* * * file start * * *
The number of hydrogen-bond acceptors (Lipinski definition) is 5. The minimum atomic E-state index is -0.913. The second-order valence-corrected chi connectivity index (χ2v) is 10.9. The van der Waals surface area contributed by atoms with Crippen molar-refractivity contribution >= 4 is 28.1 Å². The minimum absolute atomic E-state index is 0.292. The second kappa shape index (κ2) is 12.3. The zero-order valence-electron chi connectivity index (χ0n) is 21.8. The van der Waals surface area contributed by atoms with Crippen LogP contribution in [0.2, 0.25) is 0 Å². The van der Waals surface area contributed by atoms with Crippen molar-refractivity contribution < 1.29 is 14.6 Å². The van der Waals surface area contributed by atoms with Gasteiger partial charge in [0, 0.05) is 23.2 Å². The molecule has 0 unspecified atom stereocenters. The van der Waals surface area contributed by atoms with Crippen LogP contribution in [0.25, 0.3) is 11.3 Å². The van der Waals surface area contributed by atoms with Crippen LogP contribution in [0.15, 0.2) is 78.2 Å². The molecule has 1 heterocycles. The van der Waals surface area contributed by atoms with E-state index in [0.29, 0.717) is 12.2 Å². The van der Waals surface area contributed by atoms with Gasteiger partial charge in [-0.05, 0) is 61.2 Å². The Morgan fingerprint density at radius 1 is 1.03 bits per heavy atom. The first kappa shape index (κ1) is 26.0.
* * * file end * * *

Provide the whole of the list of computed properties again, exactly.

The number of hydrogen-bond acceptors (Lipinski definition) is 5. The minimum atomic E-state index is -0.913. The second-order valence-corrected chi connectivity index (χ2v) is 10.9. The van der Waals surface area contributed by atoms with Crippen molar-refractivity contribution >= 4 is 28.1 Å². The minimum absolute atomic E-state index is 0.292. The second kappa shape index (κ2) is 12.3. The zero-order valence-electron chi connectivity index (χ0n) is 21.8. The van der Waals surface area contributed by atoms with Crippen LogP contribution in [0.2, 0.25) is 0 Å². The van der Waals surface area contributed by atoms with Crippen molar-refractivity contribution < 1.29 is 14.6 Å². The van der Waals surface area contributed by atoms with Gasteiger partial charge in [0, 0.05) is 23.2 Å². The molecule has 0 unspecified atom stereocenters. The van der Waals surface area contributed by atoms with Crippen LogP contribution in [0.25, 0.3) is 11.3 Å². The van der Waals surface area contributed by atoms with Crippen LogP contribution in [0.15, 0.2) is 78.2 Å². The molecule has 1 heterocycles. The van der Waals surface area contributed by atoms with E-state index in [0.29, 0.717) is 12.2 Å². The van der Waals surface area contributed by atoms with Gasteiger partial charge in [-0.05, 0) is 61.2 Å². The Morgan fingerprint density at radius 1 is 1.03 bits per heavy atom. The first kappa shape index (κ1) is 26.0.